Willie Nelson, Mick Jagger, Jimi Hendrix, and a very unlikely Mother Teresa all have walk-on parts in this engaging, intelligent, and often hilarious narrative. Miles to Go takes us from the small seedy jazz clubs that Davis frequented to the world tours, and then finally to Davis' triumphant return with his celebrated concerts at Lincoln Center in the early 1980s.
©2002 Chris Murphy; (P)2006 Blackstone Audiobooks
"Murphy portrays Miles as funny, loyal, and generous, but lonely and often depressed, struggling with the pressures of his career and chaotic personal life during what was a difficult era for a jazz musician." (Booklist)
Avoid this Miles Biography. Although it contains a few interesting stories, it is more about the author's brush with fame and his experiences and exploits. It is frustrating listening to his detailed stories about his sexual conquests, drug experiences and encounters with other artists which have nothing to do with Miles Davis. I listened to this because I am a fan of Miles Davis, not Chris Murphy. It is also very poorly written.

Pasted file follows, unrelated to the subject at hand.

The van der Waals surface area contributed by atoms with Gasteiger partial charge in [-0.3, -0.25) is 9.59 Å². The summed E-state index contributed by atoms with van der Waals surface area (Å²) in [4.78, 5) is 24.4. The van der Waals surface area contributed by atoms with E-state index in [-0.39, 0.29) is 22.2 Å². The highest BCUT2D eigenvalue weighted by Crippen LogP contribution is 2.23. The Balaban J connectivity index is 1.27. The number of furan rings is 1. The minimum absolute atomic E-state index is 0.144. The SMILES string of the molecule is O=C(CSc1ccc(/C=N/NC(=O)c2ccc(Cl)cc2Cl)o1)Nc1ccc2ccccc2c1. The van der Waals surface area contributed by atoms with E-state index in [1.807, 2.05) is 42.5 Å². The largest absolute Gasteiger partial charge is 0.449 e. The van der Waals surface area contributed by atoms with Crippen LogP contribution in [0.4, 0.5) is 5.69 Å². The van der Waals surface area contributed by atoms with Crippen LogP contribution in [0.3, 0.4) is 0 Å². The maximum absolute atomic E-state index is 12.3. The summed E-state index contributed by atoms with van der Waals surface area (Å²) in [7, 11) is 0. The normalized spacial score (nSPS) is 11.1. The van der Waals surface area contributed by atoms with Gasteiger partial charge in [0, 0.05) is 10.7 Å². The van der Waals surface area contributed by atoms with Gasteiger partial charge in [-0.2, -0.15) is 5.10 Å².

I regret buying this audio book.
When you want to step into the world of Miles this it he book that will take you right there.
The up close personal details of his daily life and the people he encountered over his years playing.
The feeling that "he" in fact was friends with Miles
The mystery of Miles
A labor of love. A personal tribute.
Miles testing him as the caretaker of the cocaine. Telling him to keep it and help himself, yet glad to discover he would not violate the trust.
Yes, and I did.
There were many sides to Miles. Just like there are many sides to everyone.
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